Close up image of a ground pangolin (c) African Pangolin Working Group

Illegal trade pressure on pangolins pushes three species further up the risk register

Three species of pangolins have moved into a higher category of threat due to the growing impacts of habitat loss, poaching and illegal trade.

Two African species, the giant ground pangolin (Smutsia gigantea) and the white-bellied pangolin (Phataginus tricuspis) have been reclassified from ‘Vulnerable’ to ‘Endangered’ on the IUCN Red List of Threatened Species.

One Asian species, the Philippine pangolin (Manis culionensis), has been reclassified from ‘Endangered’ to ‘Critically Endangered’.

The Red List is a global inventory of the conservation status of the planets’ various organisms and these upgraded threat ratings are a concerning development, emphasising the perilous state of the world’s eight pangolin species.

This news comes as the massive industrial-scale exploitation of pangolins continues unabated. The IUCN cites information that between 2015-19, more than 400,000 African pangolins have been seized in trade.

In 2019 to date, EIA has logged (from publicly available sources) 15 large-scale pangolin scale seizures around the world with a total weight of 76 tonnes, 14 of which weighed over a tonne. The majority of shipments originated in Africa and were seized in South-East or East Asia, where scales are used in traditional Chinese medicine.

The updated IUCN assessment for the white-bellied and giant pangolins concludes that habitat loss, poaching and transnational trafficking from Africa to Asia are the three major drivers of population decline. It specifically highlights the role of weak law enforcement and a lack of effective demand-reduction in consumer countries for driving pangolin over-exploitation. Growing Chinese investment in West and Central Africa is suggested to be facilitating trafficking.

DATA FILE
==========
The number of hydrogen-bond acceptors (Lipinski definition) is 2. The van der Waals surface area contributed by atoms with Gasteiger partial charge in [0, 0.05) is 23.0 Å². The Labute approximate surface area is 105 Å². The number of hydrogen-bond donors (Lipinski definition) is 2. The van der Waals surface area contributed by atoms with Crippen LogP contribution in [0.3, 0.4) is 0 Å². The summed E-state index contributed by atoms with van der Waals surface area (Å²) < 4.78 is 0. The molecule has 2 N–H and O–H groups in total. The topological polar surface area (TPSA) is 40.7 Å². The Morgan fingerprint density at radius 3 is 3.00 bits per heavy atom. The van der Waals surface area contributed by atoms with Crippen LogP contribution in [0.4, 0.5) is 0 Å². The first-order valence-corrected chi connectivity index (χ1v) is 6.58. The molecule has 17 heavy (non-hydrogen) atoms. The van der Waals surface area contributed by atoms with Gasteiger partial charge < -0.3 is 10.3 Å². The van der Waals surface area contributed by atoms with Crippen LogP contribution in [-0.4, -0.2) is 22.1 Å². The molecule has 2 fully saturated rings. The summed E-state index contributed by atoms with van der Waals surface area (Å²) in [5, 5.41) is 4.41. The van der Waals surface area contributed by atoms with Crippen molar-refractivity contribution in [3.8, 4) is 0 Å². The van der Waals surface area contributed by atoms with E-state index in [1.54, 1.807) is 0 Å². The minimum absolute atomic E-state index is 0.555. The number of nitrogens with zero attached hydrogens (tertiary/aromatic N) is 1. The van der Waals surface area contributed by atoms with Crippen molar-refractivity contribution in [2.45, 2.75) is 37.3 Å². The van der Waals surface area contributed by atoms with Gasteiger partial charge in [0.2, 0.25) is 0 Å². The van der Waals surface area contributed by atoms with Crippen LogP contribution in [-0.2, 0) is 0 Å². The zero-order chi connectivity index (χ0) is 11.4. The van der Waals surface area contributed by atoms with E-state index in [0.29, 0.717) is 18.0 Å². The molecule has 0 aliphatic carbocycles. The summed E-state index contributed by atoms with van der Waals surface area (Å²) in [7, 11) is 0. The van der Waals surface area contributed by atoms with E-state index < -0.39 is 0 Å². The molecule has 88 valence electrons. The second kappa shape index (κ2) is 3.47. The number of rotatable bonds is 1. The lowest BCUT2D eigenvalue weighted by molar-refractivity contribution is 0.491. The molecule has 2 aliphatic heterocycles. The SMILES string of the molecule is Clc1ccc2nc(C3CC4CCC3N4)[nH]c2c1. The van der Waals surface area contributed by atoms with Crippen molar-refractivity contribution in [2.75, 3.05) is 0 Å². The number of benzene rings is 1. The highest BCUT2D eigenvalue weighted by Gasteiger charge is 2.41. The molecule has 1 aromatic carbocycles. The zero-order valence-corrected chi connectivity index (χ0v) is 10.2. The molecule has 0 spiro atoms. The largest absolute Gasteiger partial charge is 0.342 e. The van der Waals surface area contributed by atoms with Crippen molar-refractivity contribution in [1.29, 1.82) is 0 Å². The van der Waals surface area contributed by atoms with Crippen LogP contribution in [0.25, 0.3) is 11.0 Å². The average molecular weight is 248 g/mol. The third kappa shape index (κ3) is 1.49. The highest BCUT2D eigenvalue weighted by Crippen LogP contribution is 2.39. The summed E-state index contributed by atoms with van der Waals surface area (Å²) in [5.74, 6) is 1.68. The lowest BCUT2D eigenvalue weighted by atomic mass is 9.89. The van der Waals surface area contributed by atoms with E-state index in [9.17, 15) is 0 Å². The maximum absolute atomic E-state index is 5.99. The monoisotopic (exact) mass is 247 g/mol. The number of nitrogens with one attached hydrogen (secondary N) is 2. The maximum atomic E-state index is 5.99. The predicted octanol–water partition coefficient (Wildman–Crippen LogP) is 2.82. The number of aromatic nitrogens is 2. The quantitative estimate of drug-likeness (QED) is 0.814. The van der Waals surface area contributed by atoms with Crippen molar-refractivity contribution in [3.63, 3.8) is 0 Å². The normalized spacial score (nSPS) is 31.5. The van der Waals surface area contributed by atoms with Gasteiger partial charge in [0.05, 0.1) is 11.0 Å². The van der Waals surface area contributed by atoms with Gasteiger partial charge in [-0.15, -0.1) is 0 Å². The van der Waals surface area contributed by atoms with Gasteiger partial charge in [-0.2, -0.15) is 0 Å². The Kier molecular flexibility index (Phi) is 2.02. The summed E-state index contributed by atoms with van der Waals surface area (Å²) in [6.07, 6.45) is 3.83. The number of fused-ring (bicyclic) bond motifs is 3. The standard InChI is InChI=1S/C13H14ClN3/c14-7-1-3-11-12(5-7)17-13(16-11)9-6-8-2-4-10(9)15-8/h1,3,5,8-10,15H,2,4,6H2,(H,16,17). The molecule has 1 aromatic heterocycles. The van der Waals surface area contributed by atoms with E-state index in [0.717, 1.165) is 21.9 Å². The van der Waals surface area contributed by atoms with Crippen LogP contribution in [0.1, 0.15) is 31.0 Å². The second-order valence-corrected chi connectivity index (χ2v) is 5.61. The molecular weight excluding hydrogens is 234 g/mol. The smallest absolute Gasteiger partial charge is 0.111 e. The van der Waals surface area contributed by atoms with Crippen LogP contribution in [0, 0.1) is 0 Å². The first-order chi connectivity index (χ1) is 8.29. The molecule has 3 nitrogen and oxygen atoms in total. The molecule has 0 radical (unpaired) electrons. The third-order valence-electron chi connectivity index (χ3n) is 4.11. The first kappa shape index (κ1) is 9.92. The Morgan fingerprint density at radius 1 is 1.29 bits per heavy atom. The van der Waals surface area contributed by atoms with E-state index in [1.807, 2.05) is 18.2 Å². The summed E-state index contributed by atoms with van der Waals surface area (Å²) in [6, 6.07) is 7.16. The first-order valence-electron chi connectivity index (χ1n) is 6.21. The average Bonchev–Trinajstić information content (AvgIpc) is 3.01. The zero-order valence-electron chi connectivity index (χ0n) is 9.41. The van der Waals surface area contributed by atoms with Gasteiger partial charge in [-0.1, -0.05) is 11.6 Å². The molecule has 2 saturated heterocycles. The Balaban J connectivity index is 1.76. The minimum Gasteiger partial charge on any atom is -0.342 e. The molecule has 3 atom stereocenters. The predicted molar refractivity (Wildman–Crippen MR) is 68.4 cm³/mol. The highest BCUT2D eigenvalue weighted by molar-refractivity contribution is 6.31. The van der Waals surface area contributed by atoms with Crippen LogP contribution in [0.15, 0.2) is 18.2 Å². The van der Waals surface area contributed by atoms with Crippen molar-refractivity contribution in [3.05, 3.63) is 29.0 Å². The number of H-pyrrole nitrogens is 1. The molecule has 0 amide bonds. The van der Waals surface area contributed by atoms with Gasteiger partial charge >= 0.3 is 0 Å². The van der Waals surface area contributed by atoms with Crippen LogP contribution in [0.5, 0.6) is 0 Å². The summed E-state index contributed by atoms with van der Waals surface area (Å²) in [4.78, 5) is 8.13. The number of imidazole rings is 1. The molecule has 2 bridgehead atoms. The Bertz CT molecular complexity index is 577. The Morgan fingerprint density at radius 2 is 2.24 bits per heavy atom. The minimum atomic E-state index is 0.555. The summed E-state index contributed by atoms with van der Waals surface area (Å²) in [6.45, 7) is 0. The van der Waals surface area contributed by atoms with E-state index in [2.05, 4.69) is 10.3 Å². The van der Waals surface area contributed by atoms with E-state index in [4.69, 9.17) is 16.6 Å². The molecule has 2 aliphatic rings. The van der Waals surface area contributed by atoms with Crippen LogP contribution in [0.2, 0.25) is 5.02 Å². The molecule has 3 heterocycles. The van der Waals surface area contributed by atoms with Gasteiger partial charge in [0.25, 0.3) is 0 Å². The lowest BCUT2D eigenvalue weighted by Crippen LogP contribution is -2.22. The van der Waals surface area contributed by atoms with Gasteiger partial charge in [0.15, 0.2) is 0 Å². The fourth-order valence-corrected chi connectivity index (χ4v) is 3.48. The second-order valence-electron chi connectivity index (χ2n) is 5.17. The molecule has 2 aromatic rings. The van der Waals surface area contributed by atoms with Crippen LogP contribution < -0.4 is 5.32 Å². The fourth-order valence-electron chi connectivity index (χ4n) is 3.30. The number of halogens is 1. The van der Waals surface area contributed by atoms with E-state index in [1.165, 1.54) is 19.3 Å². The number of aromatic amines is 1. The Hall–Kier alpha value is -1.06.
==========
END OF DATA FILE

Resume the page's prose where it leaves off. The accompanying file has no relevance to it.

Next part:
The IUCN estimates that giant ground pangolin populations have declined 50 per cent between 1974 and 2019 while white-bellied pangolin populations are expected to decline by 50 per cent and the Philippine pangolin by more than 80 per cent between 2012-33.

While the two other African pangolin species – the black-bellied (Phataginus tetradactyla) and Temminck’s (Smutsia temminckii) – have remained in the Vulnerable category of the Red List, they are still expected to experience severe population declines. This also applies to the Chinese (Manis pentadactyla), Sunda (Manis javanica) and Indian (Manis crassicaudata) pangolins. Current trends in deforestation, particularly in West Africa are expected to have a significant impact on black-bellied pangolins since they live entirely in trees.

Chris Hamley, our Senior Pangolin Campaigner, said: “This latest news confirms that far more meaningful action is required from governments to eliminate demand and end the supply of pangolin scales.

“Almost all large-scale shipments of pangolin scales seized have been destined for China. A dramatic and sustained reduction in the consumption of traditional Chinese medicines containing pangolin scales is an absolutely necessity if we are to save the world’s only scaly mammals from extinction.”